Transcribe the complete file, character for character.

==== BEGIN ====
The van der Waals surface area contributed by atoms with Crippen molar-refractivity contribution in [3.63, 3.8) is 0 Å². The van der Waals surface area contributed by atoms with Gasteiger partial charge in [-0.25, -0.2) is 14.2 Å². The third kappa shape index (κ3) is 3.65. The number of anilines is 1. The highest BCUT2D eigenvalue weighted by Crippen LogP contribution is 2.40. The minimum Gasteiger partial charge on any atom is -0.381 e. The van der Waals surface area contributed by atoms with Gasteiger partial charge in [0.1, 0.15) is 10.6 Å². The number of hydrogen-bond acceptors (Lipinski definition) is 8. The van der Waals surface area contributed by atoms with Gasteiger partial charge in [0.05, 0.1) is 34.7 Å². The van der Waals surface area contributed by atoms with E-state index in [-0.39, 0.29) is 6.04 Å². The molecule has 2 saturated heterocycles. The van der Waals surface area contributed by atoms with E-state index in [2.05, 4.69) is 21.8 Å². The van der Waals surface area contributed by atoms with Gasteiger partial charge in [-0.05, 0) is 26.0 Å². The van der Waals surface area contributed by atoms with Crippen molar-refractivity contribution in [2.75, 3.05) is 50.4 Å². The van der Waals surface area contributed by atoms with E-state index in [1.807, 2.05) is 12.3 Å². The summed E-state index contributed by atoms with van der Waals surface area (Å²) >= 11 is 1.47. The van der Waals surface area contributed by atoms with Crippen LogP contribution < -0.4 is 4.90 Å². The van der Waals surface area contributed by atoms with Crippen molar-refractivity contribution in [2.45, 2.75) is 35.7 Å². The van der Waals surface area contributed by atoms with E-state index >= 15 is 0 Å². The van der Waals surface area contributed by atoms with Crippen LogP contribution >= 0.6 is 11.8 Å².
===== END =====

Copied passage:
The van der Waals surface area contributed by atoms with Crippen molar-refractivity contribution in [3.63, 3.8) is 0 Å². The van der Waals surface area contributed by atoms with Gasteiger partial charge in [-0.25, -0.2) is 14.2 Å². The third kappa shape index (κ3) is 3.65. The number of anilines is 1. The highest BCUT2D eigenvalue weighted by Crippen LogP contribution is 2.40. The minimum Gasteiger partial charge on any atom is -0.381 e. The van der Waals surface area contributed by atoms with Gasteiger partial charge in [0.1, 0.15) is 10.6 Å². The number of hydrogen-bond acceptors (Lipinski definition) is 8. The van der Waals surface area contributed by atoms with Gasteiger partial charge in [0.05, 0.1) is 34.7 Å². The van der Waals surface area contributed by atoms with E-state index in [-0.39, 0.29) is 6.04 Å². The molecule has 2 saturated heterocycles. The van der Waals surface area contributed by atoms with E-state index in [2.05, 4.69) is 21.8 Å². The van der Waals surface area contributed by atoms with Gasteiger partial charge in [-0.05, 0) is 26.0 Å². The van der Waals surface area contributed by atoms with Crippen molar-refractivity contribution in [2.75, 3.05) is 50.4 Å². The van der Waals surface area contributed by atoms with E-state index in [1.807, 2.05) is 12.3 Å². The summed E-state index contributed by atoms with van der Waals surface area (Å²) >= 11 is 1.47. The van der Waals surface area contributed by atoms with Crippen LogP contribution < -0.4 is 4.90 Å². The van der Waals surface area contributed by atoms with Crippen molar-refractivity contribution in [2.45, 2.75) is 35.7 Å². The van der Waals surface area contributed by atoms with E-state index >= 15 is 0 Å². The van der Waals surface area contributed by atoms with Crippen LogP contribution >= 0.6 is 11.8 Å².